I don't often think about this. My female characters have been pretty well-received by female readers so I guess I am doing something right. And I don't often see this in books I read either, so I dunno. It just seems like a concern I never really had.
 

druid12000

Senior Member
I don't often think about this. My female characters have been pretty well-received by female readers so I guess I am doing something right. And I don't often see this in books I read either, so I dunno. It just seems like a concern I never really had.

I have to say, it's not something I've seen much in the books I've read, either. On television and in movies, absolutely. That's tougher though because it's mostly the dialogue that gives insight to the character, and that's usually pretty paint-by-numbers (probably why I don't watch much anymore).

I can't even imagine seriously writing a stereotypical character. There's so much to draw from in the spectrum of human experience and imagination, it's like having a palette of every conceivable color available, but choosing to paint only in gray.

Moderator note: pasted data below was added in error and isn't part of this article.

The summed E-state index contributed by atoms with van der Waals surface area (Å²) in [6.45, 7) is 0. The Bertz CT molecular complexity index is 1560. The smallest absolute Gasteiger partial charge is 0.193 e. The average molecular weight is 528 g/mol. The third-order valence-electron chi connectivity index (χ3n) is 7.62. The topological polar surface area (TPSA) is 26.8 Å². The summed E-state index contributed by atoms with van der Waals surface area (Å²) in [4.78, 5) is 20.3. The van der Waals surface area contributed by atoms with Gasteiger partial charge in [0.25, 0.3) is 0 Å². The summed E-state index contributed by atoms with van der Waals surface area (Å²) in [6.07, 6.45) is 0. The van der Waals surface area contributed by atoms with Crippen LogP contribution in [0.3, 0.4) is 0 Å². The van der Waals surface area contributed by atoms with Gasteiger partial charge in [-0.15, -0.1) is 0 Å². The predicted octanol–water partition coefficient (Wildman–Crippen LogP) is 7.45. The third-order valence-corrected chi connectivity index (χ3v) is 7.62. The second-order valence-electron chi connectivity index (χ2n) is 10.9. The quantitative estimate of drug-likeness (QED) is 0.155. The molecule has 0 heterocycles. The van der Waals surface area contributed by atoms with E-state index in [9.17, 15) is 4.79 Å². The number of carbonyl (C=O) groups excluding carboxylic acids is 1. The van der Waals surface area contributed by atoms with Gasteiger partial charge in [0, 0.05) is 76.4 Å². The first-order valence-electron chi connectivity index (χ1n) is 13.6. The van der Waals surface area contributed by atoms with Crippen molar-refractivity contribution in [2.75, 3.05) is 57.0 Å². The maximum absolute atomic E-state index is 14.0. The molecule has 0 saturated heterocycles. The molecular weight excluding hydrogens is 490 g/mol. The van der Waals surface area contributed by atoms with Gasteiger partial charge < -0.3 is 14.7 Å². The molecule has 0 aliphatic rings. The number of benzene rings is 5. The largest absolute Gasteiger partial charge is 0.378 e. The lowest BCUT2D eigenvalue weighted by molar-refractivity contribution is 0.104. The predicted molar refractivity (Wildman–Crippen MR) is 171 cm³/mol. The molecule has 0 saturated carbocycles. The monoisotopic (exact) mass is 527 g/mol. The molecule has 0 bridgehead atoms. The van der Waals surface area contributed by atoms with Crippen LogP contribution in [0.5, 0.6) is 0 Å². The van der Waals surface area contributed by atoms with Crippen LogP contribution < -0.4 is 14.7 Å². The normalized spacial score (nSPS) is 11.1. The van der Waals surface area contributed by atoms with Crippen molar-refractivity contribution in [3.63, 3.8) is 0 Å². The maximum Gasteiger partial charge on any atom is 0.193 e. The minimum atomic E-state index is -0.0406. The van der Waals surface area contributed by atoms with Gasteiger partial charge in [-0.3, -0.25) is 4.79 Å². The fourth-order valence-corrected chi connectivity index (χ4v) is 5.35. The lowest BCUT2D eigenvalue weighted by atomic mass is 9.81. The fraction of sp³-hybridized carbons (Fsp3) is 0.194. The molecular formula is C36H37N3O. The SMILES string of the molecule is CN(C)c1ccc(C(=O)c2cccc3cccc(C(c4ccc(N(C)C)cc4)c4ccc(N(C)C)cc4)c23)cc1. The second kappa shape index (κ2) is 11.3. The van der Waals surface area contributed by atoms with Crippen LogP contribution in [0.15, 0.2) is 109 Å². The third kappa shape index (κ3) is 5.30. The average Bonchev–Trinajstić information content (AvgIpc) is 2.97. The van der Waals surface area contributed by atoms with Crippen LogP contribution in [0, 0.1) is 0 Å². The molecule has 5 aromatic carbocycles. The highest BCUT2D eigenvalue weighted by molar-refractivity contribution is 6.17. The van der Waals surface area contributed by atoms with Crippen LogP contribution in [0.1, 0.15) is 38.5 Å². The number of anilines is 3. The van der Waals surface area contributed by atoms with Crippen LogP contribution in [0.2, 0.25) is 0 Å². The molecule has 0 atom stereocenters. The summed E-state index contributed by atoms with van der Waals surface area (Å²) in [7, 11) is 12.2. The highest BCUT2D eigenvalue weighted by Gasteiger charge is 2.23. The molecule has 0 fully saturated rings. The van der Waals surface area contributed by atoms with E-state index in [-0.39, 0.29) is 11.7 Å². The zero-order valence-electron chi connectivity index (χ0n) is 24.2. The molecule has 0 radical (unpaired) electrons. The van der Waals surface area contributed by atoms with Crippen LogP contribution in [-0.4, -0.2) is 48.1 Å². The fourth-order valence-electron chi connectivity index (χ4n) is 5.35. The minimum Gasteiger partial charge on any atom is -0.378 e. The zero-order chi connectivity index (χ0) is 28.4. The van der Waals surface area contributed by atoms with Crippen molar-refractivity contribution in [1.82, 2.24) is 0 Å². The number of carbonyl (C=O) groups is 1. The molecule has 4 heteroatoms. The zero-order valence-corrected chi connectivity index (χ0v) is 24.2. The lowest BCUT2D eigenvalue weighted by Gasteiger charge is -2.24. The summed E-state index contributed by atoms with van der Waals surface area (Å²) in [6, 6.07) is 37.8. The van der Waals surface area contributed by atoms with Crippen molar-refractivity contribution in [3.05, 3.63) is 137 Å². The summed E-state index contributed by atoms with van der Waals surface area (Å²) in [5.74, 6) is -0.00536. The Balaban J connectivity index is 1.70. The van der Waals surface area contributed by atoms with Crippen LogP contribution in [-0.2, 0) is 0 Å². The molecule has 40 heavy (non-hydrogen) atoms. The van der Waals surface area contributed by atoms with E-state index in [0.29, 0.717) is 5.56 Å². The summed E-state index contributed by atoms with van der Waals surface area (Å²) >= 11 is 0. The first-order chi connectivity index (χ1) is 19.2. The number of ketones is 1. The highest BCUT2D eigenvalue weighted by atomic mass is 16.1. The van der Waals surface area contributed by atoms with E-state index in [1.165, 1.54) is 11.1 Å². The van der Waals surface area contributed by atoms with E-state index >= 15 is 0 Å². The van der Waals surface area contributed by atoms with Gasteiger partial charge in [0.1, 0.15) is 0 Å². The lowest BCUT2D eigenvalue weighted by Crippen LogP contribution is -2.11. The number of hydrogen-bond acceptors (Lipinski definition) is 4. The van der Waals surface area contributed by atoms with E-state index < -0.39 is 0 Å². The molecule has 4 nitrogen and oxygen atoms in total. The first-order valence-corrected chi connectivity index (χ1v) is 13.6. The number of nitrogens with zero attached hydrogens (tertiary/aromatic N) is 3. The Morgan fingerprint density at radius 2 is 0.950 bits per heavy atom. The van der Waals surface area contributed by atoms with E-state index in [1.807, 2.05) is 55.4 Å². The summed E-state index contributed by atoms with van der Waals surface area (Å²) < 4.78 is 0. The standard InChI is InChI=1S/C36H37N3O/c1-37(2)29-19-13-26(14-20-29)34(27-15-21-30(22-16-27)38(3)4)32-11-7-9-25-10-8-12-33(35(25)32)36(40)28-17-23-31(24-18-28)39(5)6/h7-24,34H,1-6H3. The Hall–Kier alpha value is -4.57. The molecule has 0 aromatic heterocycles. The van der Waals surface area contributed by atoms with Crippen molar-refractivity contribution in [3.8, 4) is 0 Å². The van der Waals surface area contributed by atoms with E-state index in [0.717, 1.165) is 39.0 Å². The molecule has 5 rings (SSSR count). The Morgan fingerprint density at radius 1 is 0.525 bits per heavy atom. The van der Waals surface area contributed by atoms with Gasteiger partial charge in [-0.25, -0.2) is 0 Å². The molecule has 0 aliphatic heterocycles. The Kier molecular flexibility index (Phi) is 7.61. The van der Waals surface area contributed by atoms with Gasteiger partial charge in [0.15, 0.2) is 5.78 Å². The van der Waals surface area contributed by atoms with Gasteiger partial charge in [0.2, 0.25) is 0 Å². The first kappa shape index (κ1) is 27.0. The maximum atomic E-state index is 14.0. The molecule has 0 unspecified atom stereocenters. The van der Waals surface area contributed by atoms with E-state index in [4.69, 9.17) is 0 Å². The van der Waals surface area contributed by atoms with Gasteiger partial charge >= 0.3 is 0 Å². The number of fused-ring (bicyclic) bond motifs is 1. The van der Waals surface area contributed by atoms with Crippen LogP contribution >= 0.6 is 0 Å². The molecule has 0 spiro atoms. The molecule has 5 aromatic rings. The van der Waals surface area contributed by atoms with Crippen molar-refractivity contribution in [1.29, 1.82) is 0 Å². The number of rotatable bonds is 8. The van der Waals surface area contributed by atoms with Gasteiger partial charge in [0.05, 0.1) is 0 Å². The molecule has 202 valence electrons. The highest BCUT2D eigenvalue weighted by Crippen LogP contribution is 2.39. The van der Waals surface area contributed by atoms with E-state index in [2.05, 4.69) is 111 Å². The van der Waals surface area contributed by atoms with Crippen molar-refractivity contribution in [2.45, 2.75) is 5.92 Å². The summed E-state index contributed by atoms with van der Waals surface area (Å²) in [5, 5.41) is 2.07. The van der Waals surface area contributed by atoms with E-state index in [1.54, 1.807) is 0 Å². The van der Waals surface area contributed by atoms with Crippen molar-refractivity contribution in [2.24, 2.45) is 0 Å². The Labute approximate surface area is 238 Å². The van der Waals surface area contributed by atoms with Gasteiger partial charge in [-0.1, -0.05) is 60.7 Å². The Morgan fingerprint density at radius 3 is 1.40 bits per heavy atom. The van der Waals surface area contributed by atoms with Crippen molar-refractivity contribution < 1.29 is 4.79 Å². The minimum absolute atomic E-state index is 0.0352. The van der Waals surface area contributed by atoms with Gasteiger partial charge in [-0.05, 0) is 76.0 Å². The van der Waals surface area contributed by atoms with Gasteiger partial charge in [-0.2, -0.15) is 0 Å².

TheMightyAz

Mentor
I have to say, it's not something I've seen much in the books I've read, either. On television and in movies, absolutely. That's tougher though because it's mostly the dialogue that gives insight to the character, and that's usually pretty paint-by-numbers (probably why I don't watch much anymore).

I can't even imagine seriously writing a stereotypical character. There's so much to draw from in the spectrum of human experience and imagination, it's like having a palette of every conceivable color available, but choosing to paint only in gray.

I think the problem occurs in the boardrooms of hollywood and TV studios. They have quotas that need to be filled, which inevitably lead to stereotypes, although for some odd reason, they think they're bucking the trend. No, they're feeding a trend that's lead to new stereotypes.

A stereotype isn't a character with specific traits, it's a character with ONLY those traits. There are choices you have to make based on 'norms', otherwise you lose 80% of your audience which are your average consumer.